I've always understood in a band setup you want to avoid everyone fighting over the same frequency range.

But the common guitar chord voicings mean you are playing notes in the range E2-G4 which covers pretty much the entire male vocal range and a lot of the female tessitura.

Does this mean a singer songwriter type performer should seek to find chord voicings that don't overlap the vocal melody in order to keep the vocal crisper in the mix? I rarely see this happen so do different rules apply here?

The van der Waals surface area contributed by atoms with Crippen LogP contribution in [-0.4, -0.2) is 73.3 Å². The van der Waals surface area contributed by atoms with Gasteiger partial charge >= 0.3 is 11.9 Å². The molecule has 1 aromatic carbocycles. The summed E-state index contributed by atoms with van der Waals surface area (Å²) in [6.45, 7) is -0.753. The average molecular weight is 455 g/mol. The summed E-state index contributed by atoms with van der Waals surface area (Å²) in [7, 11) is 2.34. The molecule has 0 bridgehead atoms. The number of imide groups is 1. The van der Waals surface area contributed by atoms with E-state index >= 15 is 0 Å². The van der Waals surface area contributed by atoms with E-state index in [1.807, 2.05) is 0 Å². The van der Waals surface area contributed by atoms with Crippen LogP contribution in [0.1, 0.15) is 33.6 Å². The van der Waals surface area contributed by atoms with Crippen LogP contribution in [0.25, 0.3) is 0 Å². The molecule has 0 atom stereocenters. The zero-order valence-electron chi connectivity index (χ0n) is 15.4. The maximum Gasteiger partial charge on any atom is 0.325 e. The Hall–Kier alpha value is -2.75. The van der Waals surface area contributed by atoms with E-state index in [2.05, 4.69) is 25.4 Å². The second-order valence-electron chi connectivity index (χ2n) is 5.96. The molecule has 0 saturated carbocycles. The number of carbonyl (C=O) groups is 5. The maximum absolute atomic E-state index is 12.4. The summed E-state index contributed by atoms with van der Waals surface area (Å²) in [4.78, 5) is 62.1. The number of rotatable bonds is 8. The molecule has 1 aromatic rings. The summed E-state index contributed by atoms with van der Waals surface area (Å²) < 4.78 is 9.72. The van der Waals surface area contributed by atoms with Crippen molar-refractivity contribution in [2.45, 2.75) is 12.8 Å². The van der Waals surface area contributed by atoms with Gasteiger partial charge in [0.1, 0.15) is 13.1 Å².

1 Answer 1


Guitar and voice are generally so tonally different it isn't really an issue. It depends a bit on playing style and guitar sound as well.

I think for any singer songwriter an awareness of space is important. Check this out. Note that the guitar is well back in the mix, and he is often playing fills to his own vocal. This mirrors what good arrangers do - leave space for the vocal. Space is not only in frequency domain - it is also in the time domain.

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